conduct, and especially to their judical to mankind at large. Above instruction of ihe people, and all, I shall be the last to claim suche . Ibus be likely to spread and an exemption for the ministers of he disseninated, if it be already religiou, or for that distinct company to which I have the honour to be- come forth to the knowledge of long; for as their conduct is more multitudes. likely, than that of any other body Under proper restrictions, thereof men, to have an extensive and fore, I must be of opinion that permanent effect on the best inte openly to notice the public faults rests of mankind, it becomes propor- and errors of even good men, may tionably important that it should be be not only allowable, but even a correct; and nothing, except the duty; and that it may be in various special grace of God, tends to ren- ways useful. : der the conduct of any company i. It may benefit the persons correct, so much as liableness to themselves who are the subjects of public animadversion*.” - animadversion.--It is needless 'to

But here, as in all cases, our main say how blind we are prone to be appeal should be to the holy Scrip. to our own mistakes and defects. tures. · Is it their practice to draw Often we shall not discover them a thick veil over the faults of good but by the interposition of other characters? Have not the honesty persons. We ought to acknowledge and impartiality of the inspired some degree of obligation even to writers, in this respect, been al- an enemy, who enables us to disways considered as giving evidence cern and correct them : how much of the superior guidance under more to one who, with a friendly which they wrote? And is it not to intention, and in a Christian manthis faithful disclosure of the faults ner, points them out to us? But as well as excellencies of good men, this, as I have said, cannot be done that we owe a full half of the rich otherwise than publicly, where pubbenefit to be derived from reading licly prevailing errors are concernthe sacred histories ? Had the ed. A late eminent character, principle which seems now to be whose too early removal to a better contended for, been acted upon in world we are all lamenting, once the sacred volume, never should remarked to me, « The true Chris. we have heard of insincerity and tian is distinguished by an anxiety the want of faith in Abraham; of to be right in every thing." Surely fraud and deception in Jacob; of then such a person will thank the the violation of meekness in Moses; man who sets him right, or more of the ignorance and errors of the nearly right, in any thing.. Apostles during our Lord's life- 2. It may be useful to those time; of the dissension between among whom the errors in quesPaul and Barnabas; and much less tion may be likely to spread. If of the falls of Noah, David, and we are ourselves to call no man Peter. Never would St. Paul have father or master upon earth, cerpublicly withstood St. Peter, at tainly we are not to wish that Antioch, and afterwards have re. others should receive our dictates, ported his censure of him to the unconsidered and unexamined; but Galatians. Never would he have rather that, like the Jews of Berea, exposed the disorders of the Corin- they should “search the Scriptures thian Christians, in epistles, which, daily, whether these things be so or though immediately addressed to not.” And whatever tends to put the offending church, there could our people upon doing this, should be no doubt would in a short time not be offensive to us.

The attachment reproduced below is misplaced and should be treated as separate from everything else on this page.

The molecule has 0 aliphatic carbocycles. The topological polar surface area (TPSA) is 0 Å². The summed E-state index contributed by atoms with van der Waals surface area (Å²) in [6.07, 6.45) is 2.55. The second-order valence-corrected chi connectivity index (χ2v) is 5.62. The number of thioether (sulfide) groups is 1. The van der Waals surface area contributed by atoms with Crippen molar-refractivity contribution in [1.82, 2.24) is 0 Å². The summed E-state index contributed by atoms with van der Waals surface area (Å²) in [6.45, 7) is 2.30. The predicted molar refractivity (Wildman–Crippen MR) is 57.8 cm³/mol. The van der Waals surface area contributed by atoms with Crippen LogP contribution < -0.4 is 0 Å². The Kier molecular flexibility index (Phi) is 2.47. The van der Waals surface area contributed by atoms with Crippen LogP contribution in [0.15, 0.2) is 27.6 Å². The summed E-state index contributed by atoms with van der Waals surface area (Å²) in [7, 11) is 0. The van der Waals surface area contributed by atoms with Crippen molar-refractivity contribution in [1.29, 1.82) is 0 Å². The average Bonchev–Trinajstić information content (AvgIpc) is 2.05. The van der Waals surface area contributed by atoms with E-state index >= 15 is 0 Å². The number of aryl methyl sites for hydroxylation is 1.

3. I cannot but consider such a * See Letter in the Christian Guardian

paper, as that of D. W., as calcufor May 1810. It may be remarked, that all these observations apply still more